People often think that Distributed Denial of Service (DDoS) attacks-you know like the ones that knocked the Department of Justice, the Recording Industry Association of America (RIAA), Motion Picture Association of America (MPAA), and Universal Music recently--require hundreds of attackers generating gigabytes of traffic per second to pound a Website down into the ground. Ah, no they don't.
A DDoS attack can blast a site off the Web with a mere trickle of traffic. As Radware, a global application delivery and application security company for virtual and cloud data centers, just pointed out in its "2011 Radware Global Application & Network Security Report," smaller, less intensive attack can cause more damage than DDoS attack tools that gobble ten times the amount of bandwidth.
How small? Radware's Emergency Response Team (ERT) found that the majority of successful DDoS attacks were made with less than 1 Gigabit per second (Gbps). Sure, some attacks, like the one that got WikiLeaks in 2010 used 10Gbps level attacks, but, really, you don't need to that much traffic to knock the stuffings out of a Web site.
Other successfull DDoS attacks work by devouring server resources. That means it's possible for a successful DDoS raid to be made no matter how much bandwidth you have because it attacks your servers' resources. To really protect a network against attacks, both your Internet connection and your servers need defenses. Usually, DDoS attacks are aimed at your network's TCP/IP infrastructure. These assaults come in three varieties: those that exploit weaknesses in a given TCP/IP stack implementation; those that target TCP/IP weaknesses; and the tried and true brute force attack.
For example, Radware found that "the type of attack is also significant. A much smaller HTTP flood on the application level may do more damage than a larger UDP flood on the network. When evaluating DDoS attacks it is important to understand both the size and type of attack." In short, size alone doesn't matter as much as you might think. You're far more likely to be hit by a smaller, but potentially deadlier attack.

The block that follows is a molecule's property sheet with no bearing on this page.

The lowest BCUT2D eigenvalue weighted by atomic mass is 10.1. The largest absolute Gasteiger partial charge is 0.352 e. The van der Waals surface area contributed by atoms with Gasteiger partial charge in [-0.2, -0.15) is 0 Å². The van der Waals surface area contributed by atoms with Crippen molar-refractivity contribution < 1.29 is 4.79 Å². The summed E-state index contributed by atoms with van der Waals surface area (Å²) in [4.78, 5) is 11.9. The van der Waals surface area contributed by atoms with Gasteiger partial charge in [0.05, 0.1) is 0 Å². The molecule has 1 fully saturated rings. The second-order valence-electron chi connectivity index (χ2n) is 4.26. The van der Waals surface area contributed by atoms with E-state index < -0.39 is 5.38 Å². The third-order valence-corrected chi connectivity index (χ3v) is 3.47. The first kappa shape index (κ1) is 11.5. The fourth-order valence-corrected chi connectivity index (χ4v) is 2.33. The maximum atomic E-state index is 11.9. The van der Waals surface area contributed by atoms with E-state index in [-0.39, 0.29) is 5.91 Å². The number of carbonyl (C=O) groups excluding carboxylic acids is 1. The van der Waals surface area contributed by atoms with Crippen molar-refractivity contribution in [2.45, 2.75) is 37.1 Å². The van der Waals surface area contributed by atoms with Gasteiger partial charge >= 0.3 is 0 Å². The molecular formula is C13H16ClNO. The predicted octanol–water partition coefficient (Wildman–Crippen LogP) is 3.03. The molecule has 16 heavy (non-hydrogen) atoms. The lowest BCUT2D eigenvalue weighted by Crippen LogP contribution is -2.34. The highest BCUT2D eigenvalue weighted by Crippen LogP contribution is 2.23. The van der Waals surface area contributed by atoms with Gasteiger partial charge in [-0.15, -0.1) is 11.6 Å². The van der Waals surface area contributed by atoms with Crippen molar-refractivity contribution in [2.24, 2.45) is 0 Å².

Radware also found that Firewalls or intrusion prevention systems (IPS) alone can't stop DDoS. Indeed, the firewall is the often weakest link. Radware found that in 32 percent of DDoS attacks, the firewall or IPS became the breaking point. To stop DDoS attacks you need dedicated hardware solutions, not IPS and firewall technologies.
While Content Delivery Network (CDN) providers can protect a business against the less sophisticated, large-volume attacks by simply absorbing them, but they won't slow down more sophisticated attacks. Indeed, even high-volume attacks can break through if the attacker randomly changes Web page requests. That DDoS technique, for example, was used recently to knock out Israel's Tel Aviv Stock Exchange and El Al airline. In these cases, the CDN just forwards all the attacks directly to the customer's servers. As Radware puts it this in essence makes "the CDN act as a proxy unloading the attack traffic directly at the target servers."